Our third blog entry from a National Youth Activation Committee (YAC) member comes from Courtney Neil of Massachusetts. Courtney along with her sister, Alyssa Neil, has been a part of the National YAC since its inception in the Fall of 2008. Courtney recently attended the 2011 Special Olympics World Summer Games in Athens, Greece where she was a ‘Fan in the Stands’ for her sister, Alyssa. Here is what Courtney wrote about her experience in Greece:
Athens, Greece is more than a city filled with beautiful scenery and vast history, it’s a city that opened its doors to a world where anything can happen; a world that is accepting, inclusive, and truly the best place to be. From June 26-July 4, this monumental city hosted the 2011 Special Olympics World Summer Games.
The first thing I noticed in the city when I arrived was its beauty. The city was something I’ve only seen in pictures and it was an incredible sight to see. The next thing I noticed was, I had never met so many friendly people, who would do anything to make me and my family feel welcome. It was so heart-warming to feel like I belonged there, and not just intruding in their home. It was the perfect setting for these monumental Games.
I have been with Special Olympics since I was 11 years old, competing alongside my sister Alyssa who has an intellectual disability. We have always played together, as a team, standing alongside each other, and being there if we needed someone to pick up the slack. This past September was when we got the news that she had been chosen to represent the United States of America in Athletics. This was the first time she would be on her own, showing what she had to offer the world and I couldn’t be more proud. Instead of standing behind her and supporting her, I was on the sidelines, watching my sister be the star she’s always been.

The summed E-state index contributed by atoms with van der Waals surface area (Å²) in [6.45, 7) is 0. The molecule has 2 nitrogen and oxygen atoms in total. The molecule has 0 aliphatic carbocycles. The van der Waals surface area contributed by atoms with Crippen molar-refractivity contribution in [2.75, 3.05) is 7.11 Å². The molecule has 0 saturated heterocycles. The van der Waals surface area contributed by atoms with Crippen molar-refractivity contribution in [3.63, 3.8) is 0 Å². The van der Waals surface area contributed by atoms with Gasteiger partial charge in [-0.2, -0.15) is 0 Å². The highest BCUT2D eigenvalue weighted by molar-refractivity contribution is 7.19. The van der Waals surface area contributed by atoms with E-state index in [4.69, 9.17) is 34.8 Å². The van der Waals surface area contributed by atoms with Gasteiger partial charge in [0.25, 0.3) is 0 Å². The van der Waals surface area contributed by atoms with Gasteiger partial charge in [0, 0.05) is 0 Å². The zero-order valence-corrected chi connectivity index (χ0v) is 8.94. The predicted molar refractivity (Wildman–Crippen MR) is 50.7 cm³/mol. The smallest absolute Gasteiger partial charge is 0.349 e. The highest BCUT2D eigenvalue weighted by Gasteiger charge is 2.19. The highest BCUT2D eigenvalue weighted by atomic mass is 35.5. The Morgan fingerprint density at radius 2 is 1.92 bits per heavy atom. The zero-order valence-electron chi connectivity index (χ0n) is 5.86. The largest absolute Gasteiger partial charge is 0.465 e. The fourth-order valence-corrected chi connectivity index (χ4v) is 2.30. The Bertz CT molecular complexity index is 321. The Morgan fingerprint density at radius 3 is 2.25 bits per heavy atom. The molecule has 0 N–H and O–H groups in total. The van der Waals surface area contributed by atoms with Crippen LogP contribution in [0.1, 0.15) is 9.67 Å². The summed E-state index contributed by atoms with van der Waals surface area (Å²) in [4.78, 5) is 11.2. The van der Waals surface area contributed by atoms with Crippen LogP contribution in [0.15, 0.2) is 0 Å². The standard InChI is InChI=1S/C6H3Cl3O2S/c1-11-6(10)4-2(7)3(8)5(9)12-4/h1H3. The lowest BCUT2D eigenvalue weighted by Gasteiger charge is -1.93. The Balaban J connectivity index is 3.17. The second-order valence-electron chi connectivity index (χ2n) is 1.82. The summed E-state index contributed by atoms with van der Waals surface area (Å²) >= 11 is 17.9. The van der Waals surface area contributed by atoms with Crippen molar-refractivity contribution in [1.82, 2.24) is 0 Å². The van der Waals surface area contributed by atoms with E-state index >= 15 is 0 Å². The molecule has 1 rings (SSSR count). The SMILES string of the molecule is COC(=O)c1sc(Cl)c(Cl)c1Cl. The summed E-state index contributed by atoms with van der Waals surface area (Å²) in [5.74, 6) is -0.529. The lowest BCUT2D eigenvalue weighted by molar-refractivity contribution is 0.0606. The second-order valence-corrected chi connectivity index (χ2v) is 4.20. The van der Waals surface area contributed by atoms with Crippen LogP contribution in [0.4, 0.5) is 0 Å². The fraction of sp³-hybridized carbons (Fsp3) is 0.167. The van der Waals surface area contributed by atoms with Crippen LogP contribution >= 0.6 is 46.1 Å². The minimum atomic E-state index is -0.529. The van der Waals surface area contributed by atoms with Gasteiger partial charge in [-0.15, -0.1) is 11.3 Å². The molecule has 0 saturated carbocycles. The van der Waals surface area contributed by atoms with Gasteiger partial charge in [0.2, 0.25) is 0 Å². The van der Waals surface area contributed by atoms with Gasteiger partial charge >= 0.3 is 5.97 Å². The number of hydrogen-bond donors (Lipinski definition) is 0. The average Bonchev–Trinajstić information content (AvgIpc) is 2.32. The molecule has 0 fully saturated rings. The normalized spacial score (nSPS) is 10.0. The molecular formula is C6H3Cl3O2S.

She was so amazing on that track, and she did such an amazing job that I cried every single time she ran overcome with happiness that she had done it on her own and all her hard work and training had paid off. She wasn’t the only star on that field though; every single athlete that step foot on that track gave their all and exemplified the meaning of the Special Olympics. One of my favorite races was a 100m Dash. A boy who spent most of his day confined to a wheel chair stood up to stand alongside his competitors, and the race began. He ran his race, it didn’t matter that the others were faster; he was going to do his best and finish that race. Everyone in the stands started clapping in unison, and cheering and chanting, fans from America, Australia, Great Britain, Ireland, Ecuador, and fans from everywhere, volunteers, and officials were cheering this athlete on. It was so moving to see how enthusiastic all these people, from all these different backgrounds came together to support this athlete in his race. The best moment was when he finished his race. He threw his arms over his head, jumping, waving and smiling as he was getting situated back in his chair, and the crowd erupted with applause and rose to their feet jumping with him, celebrating his victory. It was so wonderful to see all these people come together to support someone in their dream. The funny thing was: I didn’t expect anything less from this amazing group of people.
I am so proud to be a part from such an incredible group of individuals. I have immersed myself fully in this wonderful organization and have never been more proud to declare myself as a Unified Partner for the Special Olympics. Seeing so many others who commit themselves to the values and ideals of this organization, only gives me that much more confidence that I am doing something right and I will continue to fight for the rights of individuals with intellectual disabilities, and most importantly cheer them on!